CAAMFest 2017

Two Robot Love Poems

"This is How You Make Love to a Robot" and "Beam, Robot" by Margaret Rhee

March 11, 2015

Illustration by Nick Iluzada

 

This Is How You Make Love to a Robot

Lesson 1: Don’t watch porn to learn. Robot porn is never any good. A robot would never sizzle and electrocute you. Don’t be scared of a robot. Just take your hands and move accordingly.

Lesson 2: The first time you kiss a robot, you will feel your heart leap. And then you will cry because you like it. This is all natural. This is all normal. Many people experience this when beginning to make love to robots.

Lesson 3: Robots all around. Just take her hand and take his and see how she knows exactly how to open wide.

Lesson 4: One day, you make love to a human being and realize you could never give up robots. Robots who show you how to make a circuit. Robots who help you learn how to love. Robots who teach you the limits of your body.

Lesson 5: Your hands before you touched a robot. Remember them.

 

Beam, Robot

how did we meet?
        at the bar.

i thought you were beautiful across the way.

        you lit up with the
        pin ball machine.

you dazzled every time the
pool stick hit a cue.

        i liked your lights.
i liked you.

        i decided to say hi.
and there you were
dazzled by me.

        this never happens you say,
after an
evening of talking,
        we find ourselves alone,

your lights hovering over me,
my flickering dream machine.

                                there is no love manual for robots.

you’re all made so uniquely.
        in a steel factory.

where no one has the keys to
turn the electric locks.

        i never attempted to hold one
        between my breasts to turn on
        your lights.
you had so many keys all that
never seemed to work with me.

        when i began to love someone else,
would that be okay?
        im not sure
,
you replied,
        how ill react.

                                            who programmed you?

        you placed two silver coins on my eyes
        and asked me
        to stay.

and i couldn’t, dear robot,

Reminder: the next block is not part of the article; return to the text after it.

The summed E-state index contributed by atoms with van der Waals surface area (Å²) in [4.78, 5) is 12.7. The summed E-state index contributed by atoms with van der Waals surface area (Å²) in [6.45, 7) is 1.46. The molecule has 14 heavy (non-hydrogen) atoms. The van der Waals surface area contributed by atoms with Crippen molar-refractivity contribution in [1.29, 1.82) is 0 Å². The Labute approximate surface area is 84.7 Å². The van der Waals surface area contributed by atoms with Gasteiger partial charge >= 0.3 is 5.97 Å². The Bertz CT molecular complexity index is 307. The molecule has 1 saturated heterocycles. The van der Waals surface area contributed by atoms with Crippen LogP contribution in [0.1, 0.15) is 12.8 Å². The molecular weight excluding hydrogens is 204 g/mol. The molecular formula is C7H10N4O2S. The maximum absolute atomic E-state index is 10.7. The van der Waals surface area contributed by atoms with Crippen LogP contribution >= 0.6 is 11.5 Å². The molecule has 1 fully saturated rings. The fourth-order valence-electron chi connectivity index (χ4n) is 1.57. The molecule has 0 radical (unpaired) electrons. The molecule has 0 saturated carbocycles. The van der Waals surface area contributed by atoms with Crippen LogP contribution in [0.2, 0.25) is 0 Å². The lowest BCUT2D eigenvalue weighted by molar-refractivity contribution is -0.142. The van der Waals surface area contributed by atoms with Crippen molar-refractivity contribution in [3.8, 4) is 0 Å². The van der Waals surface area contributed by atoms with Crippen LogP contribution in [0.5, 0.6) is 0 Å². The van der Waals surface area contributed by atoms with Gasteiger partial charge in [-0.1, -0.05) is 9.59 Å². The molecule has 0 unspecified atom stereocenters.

not to be cruel
but because i thought
i was right.

        i was
        following the morse code of my human heart.

why did you buy flowers and cards for me
even though.
                     why did you shine and
                     flicker and blink
                     after it was
                     long over.  

all i naively
remembered of you was
a softened dim.     

        now, i understand why you took what you could.
        the cold moon sullies a wet san francisco lawn.

small glints on blades of grass depend on how you look.

        what i remember: once,

after we had dinner in the city.

        there,

between

        turk street and 7th

i stroked your shoulder

                                            your lights began to beam and

you stayed put,
                                            as all the cars passed

us, and the traffic lights

eventually

        all
        turned
        red.

 

 

 


 

Read more from Issue 28: The R/Evolution Issue, available now. Subscribe to Hyphen or pick up a copy at a newsstand near you.

Magazine Section: 
Contributor: 

Margaret Rhee

Margaret Rhee is the author of the chapbook Yellow (Tinfish Press, 2011) co-editor of Here is A Pen: An Anthology of West Coast Kundiman Poets(Achiote Press, 2010) and Glitter Tongue: Queer and Trans Love Poems (2012). Currently, she is a doctoral candidate at UC Berkeley where she researches Asian American robotic art. She is a Kundiman Fellow.